Figure 2. Association of selected features with mortality. Nine features were selected in constructing a hyperplane to separate mortality outcomes. The magnitude of the feature's coefficient is proportional to its importance in predicting mortality outcomes. GCS, Glasgow Coma Score; BAL, blood alcohol level; ACS, American College of Surgeons; SAH, subarachnoid hemorrhage; SDH, subdural hemorrhage; ISS, Injury Severity score.
Post hoc risk stratification of the study population showed that the 134,161 (63.1%) patients with Grade I tICH (predicted mortality <5%) had an actual total mortality of 1.5% [95% CI: (1.4%, 1.6%)], the 41,899 (19.7%) patients with Grade II tICH (predicted mortality 5–15%) had an actual mortality of 9.8% [95% CI: (9.5%, 10.0%)], the 15,501 (7.3%) patients with Grade III tICH (predicted mortality 15–40%) had an actual mortality of 22.2% [95% CI: (21.5%, 22.7%)], and the 21,105 (9.9%) patients with Grade IV tICH (predicted mortality > 40%) had an actual mortality of 46.6% [95% CI: (45.8%, 47.2%)].
The dataset was trained using several other machine learning algorithms in order to confirm that the use of a linear SVM was appropriate for the characteristics of these data. In comparing the performance of a logistic regression, decision tree classifier, k-nearest neighbors algorithm, Gaussian Naive Bayes classifier, linear discriminant analysis, radial basis function kernel SVM, and polynomial kernel SVM to our linear SVM, performance was highest with the linear SVM model (Table 2). Performance was measured with each model's accuracy of mortality prediction when applied to the testing set.
Accounting for variable collinearity is not a priority in support vector machines as it is in other machine learning models, such as regression. In a support vector machine, jointly considering variables, even if they are correlated, improves the predictive power of the model, because the algorithm is not affected by the statistical attributes of the dataset (16). Therefore, the associations that this model identifies are, on their own, not necessarily comparable to those that would be identified by a regression, and cannot be interpreted as such. Therefore, we cannot necessarily conclude that each of the nine features is a unique predictor of mortality.
Previous literature has suggested that SAH is more predictive of TBI mortality when it occurs simultaneously with another tICH, such as SDH (17, 18). We examined the mortality in subgroups of the SAH population, including SAH with concurrent SDH, SAH without SDH, and SAH without other tICH. These groups had mortality rates of 16.67, 6.16, and 5.73%, respectively. Unpaired samples t-tests showed that the rates of mortality were significantly different between SAH with concurrent SDH and SAH without SDH (p = 0.00821), as well as between SAH with concurrent SDH and SAH without other tICH (p = 4.25 × 10−4). However, an unpaired samples t-test analyzing mortality in the groups of all SAH vs. without SAH produced results that were not statistically significant (p = 0.643).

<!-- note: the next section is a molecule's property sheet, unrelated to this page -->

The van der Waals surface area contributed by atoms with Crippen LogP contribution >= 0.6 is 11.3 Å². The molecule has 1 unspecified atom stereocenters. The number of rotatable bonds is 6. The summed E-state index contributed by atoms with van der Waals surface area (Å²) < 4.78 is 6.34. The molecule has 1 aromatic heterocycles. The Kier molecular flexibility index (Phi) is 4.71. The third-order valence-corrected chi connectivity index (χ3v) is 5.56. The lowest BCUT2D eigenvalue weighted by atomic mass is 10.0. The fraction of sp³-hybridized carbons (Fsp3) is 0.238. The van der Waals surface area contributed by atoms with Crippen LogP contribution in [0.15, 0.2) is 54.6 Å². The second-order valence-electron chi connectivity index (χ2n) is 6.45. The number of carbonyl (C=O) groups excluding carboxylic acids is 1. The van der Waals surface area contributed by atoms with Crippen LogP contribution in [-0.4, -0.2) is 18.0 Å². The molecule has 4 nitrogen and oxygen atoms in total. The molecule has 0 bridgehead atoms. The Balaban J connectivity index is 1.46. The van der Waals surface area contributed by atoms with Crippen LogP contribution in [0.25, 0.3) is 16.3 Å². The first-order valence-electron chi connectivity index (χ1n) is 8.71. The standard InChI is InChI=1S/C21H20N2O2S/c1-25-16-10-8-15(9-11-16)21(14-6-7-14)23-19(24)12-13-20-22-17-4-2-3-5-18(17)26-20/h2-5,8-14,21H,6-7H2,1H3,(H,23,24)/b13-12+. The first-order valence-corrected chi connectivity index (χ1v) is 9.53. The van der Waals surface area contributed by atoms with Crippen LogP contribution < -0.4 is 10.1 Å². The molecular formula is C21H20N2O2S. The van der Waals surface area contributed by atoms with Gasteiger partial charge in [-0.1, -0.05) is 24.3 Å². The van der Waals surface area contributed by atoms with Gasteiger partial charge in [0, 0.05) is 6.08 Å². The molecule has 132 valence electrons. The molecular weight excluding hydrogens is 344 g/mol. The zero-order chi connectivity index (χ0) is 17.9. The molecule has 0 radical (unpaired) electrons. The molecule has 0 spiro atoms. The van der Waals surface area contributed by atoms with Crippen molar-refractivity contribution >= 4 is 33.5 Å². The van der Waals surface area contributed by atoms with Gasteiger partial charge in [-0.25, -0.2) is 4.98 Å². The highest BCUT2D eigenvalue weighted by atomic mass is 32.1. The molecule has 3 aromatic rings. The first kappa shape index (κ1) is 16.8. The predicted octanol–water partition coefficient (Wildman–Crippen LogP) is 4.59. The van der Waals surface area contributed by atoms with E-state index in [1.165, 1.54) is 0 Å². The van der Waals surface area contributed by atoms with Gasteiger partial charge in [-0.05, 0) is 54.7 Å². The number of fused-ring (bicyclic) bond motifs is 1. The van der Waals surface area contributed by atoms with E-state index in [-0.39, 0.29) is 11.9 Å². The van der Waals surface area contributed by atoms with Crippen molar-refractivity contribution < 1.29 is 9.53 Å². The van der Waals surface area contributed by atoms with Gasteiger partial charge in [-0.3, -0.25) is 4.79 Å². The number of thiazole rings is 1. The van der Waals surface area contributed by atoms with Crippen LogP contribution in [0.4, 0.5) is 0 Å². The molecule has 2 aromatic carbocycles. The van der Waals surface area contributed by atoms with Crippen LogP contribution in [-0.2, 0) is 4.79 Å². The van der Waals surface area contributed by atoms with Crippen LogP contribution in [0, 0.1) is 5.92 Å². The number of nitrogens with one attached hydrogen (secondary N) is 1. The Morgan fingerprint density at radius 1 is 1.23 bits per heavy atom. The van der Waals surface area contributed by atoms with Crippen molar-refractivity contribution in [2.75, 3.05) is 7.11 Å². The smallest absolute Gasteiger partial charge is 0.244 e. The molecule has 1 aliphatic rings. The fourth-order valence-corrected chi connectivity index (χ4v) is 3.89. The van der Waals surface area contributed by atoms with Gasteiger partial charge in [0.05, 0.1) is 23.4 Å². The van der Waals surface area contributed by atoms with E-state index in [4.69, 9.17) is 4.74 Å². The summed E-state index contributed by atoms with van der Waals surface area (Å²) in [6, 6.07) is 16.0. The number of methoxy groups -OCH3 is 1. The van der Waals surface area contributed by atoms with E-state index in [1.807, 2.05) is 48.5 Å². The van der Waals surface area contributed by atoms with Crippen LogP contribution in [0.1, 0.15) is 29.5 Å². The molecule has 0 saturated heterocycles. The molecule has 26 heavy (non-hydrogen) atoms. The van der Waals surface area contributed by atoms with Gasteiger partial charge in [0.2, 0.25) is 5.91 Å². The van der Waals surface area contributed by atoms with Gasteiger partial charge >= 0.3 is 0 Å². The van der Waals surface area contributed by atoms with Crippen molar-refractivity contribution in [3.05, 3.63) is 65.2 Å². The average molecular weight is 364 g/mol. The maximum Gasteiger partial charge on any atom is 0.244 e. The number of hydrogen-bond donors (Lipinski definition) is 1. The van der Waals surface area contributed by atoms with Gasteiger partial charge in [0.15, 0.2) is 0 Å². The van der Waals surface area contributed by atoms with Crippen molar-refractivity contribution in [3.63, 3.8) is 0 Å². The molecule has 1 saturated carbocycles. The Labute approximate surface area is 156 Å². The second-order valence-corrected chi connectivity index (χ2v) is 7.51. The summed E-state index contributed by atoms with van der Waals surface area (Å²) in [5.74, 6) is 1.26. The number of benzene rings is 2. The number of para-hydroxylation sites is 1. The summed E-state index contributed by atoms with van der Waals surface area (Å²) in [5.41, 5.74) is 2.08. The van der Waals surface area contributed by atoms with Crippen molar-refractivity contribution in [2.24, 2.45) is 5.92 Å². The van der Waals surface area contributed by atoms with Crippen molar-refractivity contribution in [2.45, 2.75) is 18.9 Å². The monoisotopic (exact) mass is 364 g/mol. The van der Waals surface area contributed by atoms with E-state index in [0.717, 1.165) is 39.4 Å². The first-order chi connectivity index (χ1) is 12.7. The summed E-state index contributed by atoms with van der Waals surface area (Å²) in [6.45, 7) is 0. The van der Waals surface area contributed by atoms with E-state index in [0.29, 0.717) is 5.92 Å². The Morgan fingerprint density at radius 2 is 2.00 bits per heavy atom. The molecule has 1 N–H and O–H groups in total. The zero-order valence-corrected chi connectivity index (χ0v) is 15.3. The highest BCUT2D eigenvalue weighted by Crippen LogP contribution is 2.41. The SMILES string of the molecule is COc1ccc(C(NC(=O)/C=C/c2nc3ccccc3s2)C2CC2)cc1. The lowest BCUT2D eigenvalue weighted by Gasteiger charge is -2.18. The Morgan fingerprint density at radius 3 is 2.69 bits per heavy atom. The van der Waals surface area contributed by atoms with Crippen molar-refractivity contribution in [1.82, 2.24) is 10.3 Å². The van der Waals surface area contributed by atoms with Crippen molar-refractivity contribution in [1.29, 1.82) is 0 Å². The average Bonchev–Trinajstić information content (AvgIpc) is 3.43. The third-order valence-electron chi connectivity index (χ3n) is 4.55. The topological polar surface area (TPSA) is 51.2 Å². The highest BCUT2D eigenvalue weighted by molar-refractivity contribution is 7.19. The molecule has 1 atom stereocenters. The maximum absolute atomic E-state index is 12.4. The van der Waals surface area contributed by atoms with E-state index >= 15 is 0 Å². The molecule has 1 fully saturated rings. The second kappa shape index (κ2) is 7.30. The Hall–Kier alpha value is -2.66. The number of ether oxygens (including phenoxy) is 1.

The nine identified variables may not all be obtainable at admission of a patient, decreasing the applicability of the full model in many situations. Therefore, another model was trained only using independent variables that can be easily identified or approximated at admission: presence of epidural hematoma, presence of subdural hematoma, presence of subarachnoid hemorrhage, presence of contusion, age, ISS, GCS-V, GCS-M, and GCS-E. Model evaluation gave an accuracy of 0.806, precision of 0.274, recall of 0.714, and AUC of 0.764. Though performance was somewhat lower than the complete model, a pared-down model such as this may nonetheless be a viable alternative when all nine predictors are not available.
While a variety of models exist, the linear SVM was chosen for its ability to accommodate many independent variables and the limited influence of outliers on model performance. Additionally, given the benefit of the large NTDB data set, a true hold-out set was used to avoid overfitting and allows for a more accurate depiction of model performance. The use of a true hold-out set is a novel approach compared to previously developed models; given the significantly smaller sample sizes seen in comparable studies, the use of a true hold-out set is often not possible. Thus, our model is likely to be more generalizable to broader populations, despite a marginal sacrifice in accuracy and sensitivity (14). Compared to other previously developed models, ours performs comparably well on specificity and AUC, while performing on the lower end for accuracy and sensitivity (Table 3). This discrepancy may have been the result of using a true hold-out set for model validation, which was possible given this study's large patient population.